A woman who survived smallpox as a child and died at just 24 is to become the first Native American saint.
Kateri Tekakwitha was born in 1656 and is known as Lily of the Mohawks.
She lived in an area that is now on the border between the United States and Canada and is worshipped by believers in native religions as well as Catholics.
Tekakwitha, who had an Algonquin mother and a Mohawk father, was converted by Jesuit missionaries as a child.
After surviving smallpox and being orphaned, she earned a following for her spiritualism before dying at 24.
She will be canonised in St Peter's Basilica on Sunday at a lavish ceremony that follows her beatification in 1980 by Pope John Paul II.
At least 1,500 Canadian pilgrims - many of them American Indians - are expected to attend.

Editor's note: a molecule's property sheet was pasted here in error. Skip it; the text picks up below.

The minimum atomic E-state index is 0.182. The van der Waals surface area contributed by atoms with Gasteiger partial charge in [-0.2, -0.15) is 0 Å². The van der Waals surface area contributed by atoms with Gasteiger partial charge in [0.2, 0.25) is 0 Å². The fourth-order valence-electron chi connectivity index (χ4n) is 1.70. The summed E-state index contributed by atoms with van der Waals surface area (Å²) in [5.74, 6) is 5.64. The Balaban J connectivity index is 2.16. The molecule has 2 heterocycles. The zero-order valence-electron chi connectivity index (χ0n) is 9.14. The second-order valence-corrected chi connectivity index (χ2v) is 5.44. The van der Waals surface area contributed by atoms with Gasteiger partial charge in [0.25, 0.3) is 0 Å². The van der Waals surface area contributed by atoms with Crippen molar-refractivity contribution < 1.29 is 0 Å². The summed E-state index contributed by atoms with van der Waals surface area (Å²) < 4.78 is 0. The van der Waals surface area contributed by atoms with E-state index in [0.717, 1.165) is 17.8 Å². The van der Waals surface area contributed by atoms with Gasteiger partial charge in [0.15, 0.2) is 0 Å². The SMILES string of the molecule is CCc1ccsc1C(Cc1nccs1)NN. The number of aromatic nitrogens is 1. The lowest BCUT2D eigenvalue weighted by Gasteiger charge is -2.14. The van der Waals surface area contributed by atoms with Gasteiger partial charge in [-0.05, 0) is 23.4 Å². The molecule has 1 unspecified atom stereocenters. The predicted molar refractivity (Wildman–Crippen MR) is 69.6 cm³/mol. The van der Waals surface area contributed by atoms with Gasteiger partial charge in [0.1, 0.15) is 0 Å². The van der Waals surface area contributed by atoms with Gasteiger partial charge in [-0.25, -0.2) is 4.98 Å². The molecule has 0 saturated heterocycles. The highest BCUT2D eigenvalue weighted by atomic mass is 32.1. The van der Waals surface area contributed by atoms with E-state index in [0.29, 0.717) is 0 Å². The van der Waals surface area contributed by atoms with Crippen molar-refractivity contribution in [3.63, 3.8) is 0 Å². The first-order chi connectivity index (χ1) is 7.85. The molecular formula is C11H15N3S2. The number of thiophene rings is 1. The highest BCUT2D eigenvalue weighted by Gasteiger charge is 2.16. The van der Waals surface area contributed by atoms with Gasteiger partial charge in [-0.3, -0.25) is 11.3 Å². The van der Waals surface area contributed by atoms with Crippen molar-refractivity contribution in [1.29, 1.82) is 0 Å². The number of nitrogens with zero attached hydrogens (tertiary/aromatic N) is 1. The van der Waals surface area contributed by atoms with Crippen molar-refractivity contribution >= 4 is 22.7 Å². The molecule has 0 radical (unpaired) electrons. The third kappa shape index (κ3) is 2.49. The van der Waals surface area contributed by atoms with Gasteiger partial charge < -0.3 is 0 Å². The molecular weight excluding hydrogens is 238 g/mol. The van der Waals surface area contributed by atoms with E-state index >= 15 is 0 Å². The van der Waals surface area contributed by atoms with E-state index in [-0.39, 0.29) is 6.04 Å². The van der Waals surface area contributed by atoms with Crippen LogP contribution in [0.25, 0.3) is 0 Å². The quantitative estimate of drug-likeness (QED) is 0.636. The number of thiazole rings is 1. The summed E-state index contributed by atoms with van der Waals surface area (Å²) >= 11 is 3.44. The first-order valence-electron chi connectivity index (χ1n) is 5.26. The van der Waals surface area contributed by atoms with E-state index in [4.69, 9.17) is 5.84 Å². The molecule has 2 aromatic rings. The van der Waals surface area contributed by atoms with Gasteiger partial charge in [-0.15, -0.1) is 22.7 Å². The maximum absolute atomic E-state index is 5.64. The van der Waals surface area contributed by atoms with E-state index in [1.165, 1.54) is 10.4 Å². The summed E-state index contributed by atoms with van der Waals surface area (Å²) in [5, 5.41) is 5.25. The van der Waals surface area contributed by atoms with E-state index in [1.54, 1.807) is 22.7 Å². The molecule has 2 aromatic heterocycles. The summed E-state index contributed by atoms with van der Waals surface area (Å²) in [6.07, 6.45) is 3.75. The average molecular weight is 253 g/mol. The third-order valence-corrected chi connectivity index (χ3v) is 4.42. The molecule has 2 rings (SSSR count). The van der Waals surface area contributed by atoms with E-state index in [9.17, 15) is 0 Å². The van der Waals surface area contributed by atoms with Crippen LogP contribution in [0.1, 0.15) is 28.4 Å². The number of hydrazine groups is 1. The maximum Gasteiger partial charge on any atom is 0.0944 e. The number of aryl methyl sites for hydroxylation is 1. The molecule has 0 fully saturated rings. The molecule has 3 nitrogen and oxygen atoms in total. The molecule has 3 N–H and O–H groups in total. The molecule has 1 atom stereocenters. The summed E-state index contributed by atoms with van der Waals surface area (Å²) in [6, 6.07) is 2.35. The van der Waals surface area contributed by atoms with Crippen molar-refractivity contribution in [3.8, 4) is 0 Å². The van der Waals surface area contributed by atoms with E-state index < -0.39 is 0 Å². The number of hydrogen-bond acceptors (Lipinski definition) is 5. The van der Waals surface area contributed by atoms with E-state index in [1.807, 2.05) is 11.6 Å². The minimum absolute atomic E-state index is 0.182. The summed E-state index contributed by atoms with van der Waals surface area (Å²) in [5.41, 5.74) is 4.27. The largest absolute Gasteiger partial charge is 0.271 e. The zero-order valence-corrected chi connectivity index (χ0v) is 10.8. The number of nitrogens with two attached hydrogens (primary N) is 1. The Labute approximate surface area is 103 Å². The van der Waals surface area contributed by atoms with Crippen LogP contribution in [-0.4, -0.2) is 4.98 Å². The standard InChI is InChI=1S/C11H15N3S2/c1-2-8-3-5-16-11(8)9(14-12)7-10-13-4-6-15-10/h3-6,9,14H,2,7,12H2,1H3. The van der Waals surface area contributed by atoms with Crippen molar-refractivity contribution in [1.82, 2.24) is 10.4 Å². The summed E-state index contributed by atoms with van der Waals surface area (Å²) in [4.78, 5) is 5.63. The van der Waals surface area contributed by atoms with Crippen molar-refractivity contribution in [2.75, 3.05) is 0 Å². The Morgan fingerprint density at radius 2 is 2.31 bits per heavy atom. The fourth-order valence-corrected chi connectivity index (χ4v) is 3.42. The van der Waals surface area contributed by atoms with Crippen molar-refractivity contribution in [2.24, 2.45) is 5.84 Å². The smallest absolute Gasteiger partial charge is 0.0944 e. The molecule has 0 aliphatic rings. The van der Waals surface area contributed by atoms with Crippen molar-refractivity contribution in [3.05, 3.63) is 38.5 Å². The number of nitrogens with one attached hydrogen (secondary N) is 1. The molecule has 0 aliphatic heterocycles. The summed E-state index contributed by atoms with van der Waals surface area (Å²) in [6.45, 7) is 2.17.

Pope Benedict will name six other new saints including a French missionary to Madagascar, a Philippine martyred at the age of 17, a German migrant to the United States who took care of lepers and a Spanish nun who campaigned for women's rights.
Vatican watchers said the choice to name these particular saints now was linked to the Roman Catholic Church's efforts to highlight the need for a "new evangelisation" as church pews in Europe and the United States empty out.
The new canonisations will bring to 44 the number of saints named by the pope since the start of his pontificate in 2005.
Catholic saints must have two miracles to their names which have to be certified by the Vatican in a years-long procedure.
The canonisations come amid a synod of 262 bishops from around the world.